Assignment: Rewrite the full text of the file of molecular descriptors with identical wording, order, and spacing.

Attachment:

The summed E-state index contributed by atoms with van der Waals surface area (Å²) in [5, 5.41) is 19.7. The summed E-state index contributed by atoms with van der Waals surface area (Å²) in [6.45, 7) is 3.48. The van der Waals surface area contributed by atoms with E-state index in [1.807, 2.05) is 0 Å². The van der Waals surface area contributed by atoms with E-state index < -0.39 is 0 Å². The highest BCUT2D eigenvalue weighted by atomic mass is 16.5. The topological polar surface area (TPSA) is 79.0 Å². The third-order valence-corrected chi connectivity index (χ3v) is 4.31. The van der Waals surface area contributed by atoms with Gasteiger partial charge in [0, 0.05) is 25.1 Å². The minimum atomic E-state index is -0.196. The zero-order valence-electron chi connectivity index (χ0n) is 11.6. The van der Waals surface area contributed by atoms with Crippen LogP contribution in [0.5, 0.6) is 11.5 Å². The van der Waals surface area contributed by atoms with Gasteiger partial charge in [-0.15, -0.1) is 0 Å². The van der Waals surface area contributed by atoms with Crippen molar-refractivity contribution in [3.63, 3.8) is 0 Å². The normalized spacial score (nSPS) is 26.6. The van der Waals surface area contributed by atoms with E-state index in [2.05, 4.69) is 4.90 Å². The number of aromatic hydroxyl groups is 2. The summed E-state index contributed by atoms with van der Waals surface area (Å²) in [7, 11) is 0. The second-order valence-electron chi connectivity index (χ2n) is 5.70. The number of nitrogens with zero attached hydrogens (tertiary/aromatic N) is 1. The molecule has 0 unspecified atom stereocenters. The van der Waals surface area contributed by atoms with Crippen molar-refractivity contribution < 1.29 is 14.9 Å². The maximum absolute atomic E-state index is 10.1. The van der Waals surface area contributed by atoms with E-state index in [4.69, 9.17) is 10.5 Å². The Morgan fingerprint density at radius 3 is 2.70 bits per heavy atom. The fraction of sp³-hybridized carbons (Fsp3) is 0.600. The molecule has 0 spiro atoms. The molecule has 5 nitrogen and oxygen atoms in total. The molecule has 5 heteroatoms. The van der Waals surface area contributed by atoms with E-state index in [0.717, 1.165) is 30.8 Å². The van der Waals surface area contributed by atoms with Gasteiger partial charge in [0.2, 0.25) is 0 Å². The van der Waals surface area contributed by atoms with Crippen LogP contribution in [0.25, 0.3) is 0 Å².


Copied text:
The summed E-state index contributed by atoms with van der Waals surface area (Å²) in [5, 5.41) is 19.7. The summed E-state index contributed by atoms with van der Waals surface area (Å²) in [6.45, 7) is 3.48. The van der Waals surface area contributed by atoms with E-state index in [1.807, 2.05) is 0 Å². The van der Waals surface area contributed by atoms with E-state index < -0.39 is 0 Å². The highest BCUT2D eigenvalue weighted by atomic mass is 16.5. The topological polar surface area (TPSA) is 79.0 Å². The third-order valence-corrected chi connectivity index (χ3v) is 4.31. The van der Waals surface area contributed by atoms with Gasteiger partial charge in [0, 0.05) is 25.1 Å². The minimum atomic E-state index is -0.196. The zero-order valence-electron chi connectivity index (χ0n) is 11.6. The van der Waals surface area contributed by atoms with Crippen LogP contribution in [0.5, 0.6) is 11.5 Å². The van der Waals surface area contributed by atoms with Gasteiger partial charge in [-0.15, -0.1) is 0 Å². The van der Waals surface area contributed by atoms with Crippen molar-refractivity contribution in [3.63, 3.8) is 0 Å². The normalized spacial score (nSPS) is 26.6. The van der Waals surface area contributed by atoms with E-state index in [2.05, 4.69) is 4.90 Å². The number of aromatic hydroxyl groups is 2. The summed E-state index contributed by atoms with van der Waals surface area (Å²) in [7, 11) is 0. The second-order valence-electron chi connectivity index (χ2n) is 5.70. The number of nitrogens with zero attached hydrogens (tertiary/aromatic N) is 1. The molecule has 0 unspecified atom stereocenters. The van der Waals surface area contributed by atoms with Crippen molar-refractivity contribution < 1.29 is 14.9 Å². The maximum absolute atomic E-state index is 10.1. The van der Waals surface area contributed by atoms with E-state index in [4.69, 9.17) is 10.5 Å². The Morgan fingerprint density at radius 3 is 2.70 bits per heavy atom. The fraction of sp³-hybridized carbons (Fsp3) is 0.600. The molecule has 0 spiro atoms. The molecule has 5 nitrogen and oxygen atoms in total. The molecule has 5 heteroatoms. The van der Waals surface area contributed by atoms with E-state index in [0.717, 1.165) is 30.8 Å². The van der Waals surface area contributed by atoms with Gasteiger partial charge in [0.2, 0.25) is 0 Å². The van der Waals surface area contributed by atoms with Crippen LogP contribution in [0.25, 0.3) is 0 Å².